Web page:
Turkey producers are expected to increase prices by up to 5% this Christmas as they strive to claw back margins lost during the recession.

This is despite some in the sector believing prices hikes are unjustified.

Production costs have remained relatively static this season – largely because cheaper feed has offset other increases in input costs. But market sentiment suggests demand for good birds will be stronger this year as Britain continues its recovery from the credit crunch.

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“Poult quality has been very good this season,” NFU poultry adviser Helen Hunt told the annual marketing meeting of the Anglian Turkey Association.

“Poults placed are around 3% lower than last year – possibly because people expect lower mortality following a good rearing year.”

Feed costs have fallen by 5.86% to £8.20 for a 5.5kg Christmas turkey in 2014, according to Industry Intelligence figures produced for the NFU. This more than offset increases in other overheads, with total costs very similar to last year at £30.57 a bird.

At the farmgate level, whole birds account for almost 75% of sales at Christmas, with crowns accounting for 25%. At the supermarket level, the consumer trend towards buying crowns, smaller birds and smaller joints is expected to continue.

“There’s a thought that people want to eat turkey on Christmas day but don’t want the leftovers,” Mrs Hunt told producers at Prested Hall, Feering, near Kelvedon, Essex, on 9 September. “Supermarkets also report more interest in higher-valued products such as stuffed birds.”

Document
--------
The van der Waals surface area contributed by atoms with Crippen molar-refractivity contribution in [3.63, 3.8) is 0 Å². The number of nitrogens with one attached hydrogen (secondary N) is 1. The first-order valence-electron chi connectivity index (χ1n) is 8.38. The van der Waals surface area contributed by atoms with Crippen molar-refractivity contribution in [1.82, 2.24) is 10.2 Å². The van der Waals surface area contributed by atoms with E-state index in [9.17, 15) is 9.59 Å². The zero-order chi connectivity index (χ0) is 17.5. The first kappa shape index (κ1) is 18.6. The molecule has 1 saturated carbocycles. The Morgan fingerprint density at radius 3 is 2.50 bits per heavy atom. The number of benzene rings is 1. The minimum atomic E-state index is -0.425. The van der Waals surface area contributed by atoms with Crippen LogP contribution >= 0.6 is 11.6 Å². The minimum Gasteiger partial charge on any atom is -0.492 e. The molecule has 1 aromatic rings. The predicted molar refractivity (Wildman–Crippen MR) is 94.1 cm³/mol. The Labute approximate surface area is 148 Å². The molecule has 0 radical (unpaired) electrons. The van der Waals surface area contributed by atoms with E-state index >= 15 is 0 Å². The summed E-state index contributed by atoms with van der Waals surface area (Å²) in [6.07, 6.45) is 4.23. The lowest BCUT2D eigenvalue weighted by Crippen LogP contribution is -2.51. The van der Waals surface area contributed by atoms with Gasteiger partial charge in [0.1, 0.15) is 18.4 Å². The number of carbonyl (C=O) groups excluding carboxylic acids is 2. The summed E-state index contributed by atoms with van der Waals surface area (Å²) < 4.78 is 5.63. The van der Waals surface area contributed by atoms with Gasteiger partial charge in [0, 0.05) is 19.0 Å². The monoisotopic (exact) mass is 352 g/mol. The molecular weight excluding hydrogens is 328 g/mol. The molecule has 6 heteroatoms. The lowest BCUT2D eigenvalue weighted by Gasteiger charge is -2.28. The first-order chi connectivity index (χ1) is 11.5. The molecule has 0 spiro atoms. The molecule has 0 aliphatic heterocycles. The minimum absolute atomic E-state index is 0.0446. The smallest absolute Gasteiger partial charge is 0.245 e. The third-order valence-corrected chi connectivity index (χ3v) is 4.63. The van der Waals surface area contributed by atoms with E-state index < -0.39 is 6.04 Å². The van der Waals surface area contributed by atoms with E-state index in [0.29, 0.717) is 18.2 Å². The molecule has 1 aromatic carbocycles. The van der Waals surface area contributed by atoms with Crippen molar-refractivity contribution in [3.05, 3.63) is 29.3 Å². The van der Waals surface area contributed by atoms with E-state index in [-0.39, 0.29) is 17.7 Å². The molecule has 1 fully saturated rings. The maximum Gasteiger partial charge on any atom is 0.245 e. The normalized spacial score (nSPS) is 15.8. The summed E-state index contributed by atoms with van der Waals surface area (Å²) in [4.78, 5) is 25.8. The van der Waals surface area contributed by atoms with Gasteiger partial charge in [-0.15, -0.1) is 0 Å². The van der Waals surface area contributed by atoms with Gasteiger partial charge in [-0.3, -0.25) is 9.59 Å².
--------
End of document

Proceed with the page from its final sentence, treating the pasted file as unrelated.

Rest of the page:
Static costs are being seen by some within the industry as an opportunity to increase prices at least by the rate of inflation this Christmas – especially by those producers and butchers who chose not to increase prices despite rising costs during the recession.

Ed Hurford, general manager for Copas Turkeys, said: “The only input price that has gone down is the feed price. Producers should remember that most input prices have gone up and take the lower feed price with a pinch of salt.”

But other producers are likely to hold prices at last year’s level.

Paul Kelly, of Kelly Turkeys, said he could not justify a price increase because he had seen no cost increase.

“I didn’t buy feed particularly well this year but it is still costing £1.30 a bird less to produce and feed,” he said.

There is also a trend towards unit pricing. Some butchers believe consumers are more likely to buy a bird or crown if the total price is displayed, rather than expecting a shopper to calculate the overall cost when a bird’s weight is given and it is priced per kilogramme.

“Price for some consumers is more important than the weight,” said Ipswich butcher George Debman, who said he was considering “no increase” in his retail turkey price this Christmas. “At the same time, some consumers don’t know what a kilo is.”